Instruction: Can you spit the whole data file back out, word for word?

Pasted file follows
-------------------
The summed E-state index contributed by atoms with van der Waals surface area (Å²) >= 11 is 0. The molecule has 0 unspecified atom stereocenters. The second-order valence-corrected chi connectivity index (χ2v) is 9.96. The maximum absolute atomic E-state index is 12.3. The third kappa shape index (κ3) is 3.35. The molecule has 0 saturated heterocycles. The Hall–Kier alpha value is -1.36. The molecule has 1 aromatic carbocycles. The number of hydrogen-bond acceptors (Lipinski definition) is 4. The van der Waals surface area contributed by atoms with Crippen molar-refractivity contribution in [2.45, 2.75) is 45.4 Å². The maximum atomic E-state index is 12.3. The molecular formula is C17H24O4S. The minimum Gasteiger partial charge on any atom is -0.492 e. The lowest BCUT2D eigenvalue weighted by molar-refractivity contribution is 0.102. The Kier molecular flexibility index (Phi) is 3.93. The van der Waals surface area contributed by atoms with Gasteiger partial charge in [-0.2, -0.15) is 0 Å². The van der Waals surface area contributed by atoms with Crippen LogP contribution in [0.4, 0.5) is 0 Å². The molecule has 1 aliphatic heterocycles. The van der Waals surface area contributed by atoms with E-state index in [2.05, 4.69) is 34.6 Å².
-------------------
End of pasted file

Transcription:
The summed E-state index contributed by atoms with van der Waals surface area (Å²) >= 11 is 0. The molecule has 0 unspecified atom stereocenters. The second-order valence-corrected chi connectivity index (χ2v) is 9.96. The maximum absolute atomic E-state index is 12.3. The third kappa shape index (κ3) is 3.35. The molecule has 0 saturated heterocycles. The Hall–Kier alpha value is -1.36. The molecule has 1 aromatic carbocycles. The number of hydrogen-bond acceptors (Lipinski definition) is 4. The van der Waals surface area contributed by atoms with Crippen molar-refractivity contribution in [2.45, 2.75) is 45.4 Å². The maximum atomic E-state index is 12.3. The molecular formula is C17H24O4S. The minimum Gasteiger partial charge on any atom is -0.492 e. The lowest BCUT2D eigenvalue weighted by molar-refractivity contribution is 0.102. The Kier molecular flexibility index (Phi) is 3.93. The van der Waals surface area contributed by atoms with Gasteiger partial charge in [-0.2, -0.15) is 0 Å². The van der Waals surface area contributed by atoms with Crippen LogP contribution in [0.4, 0.5) is 0 Å². The molecule has 1 aliphatic heterocycles. The van der Waals surface area contributed by atoms with E-state index in [2.05, 4.69) is 34.6 Å².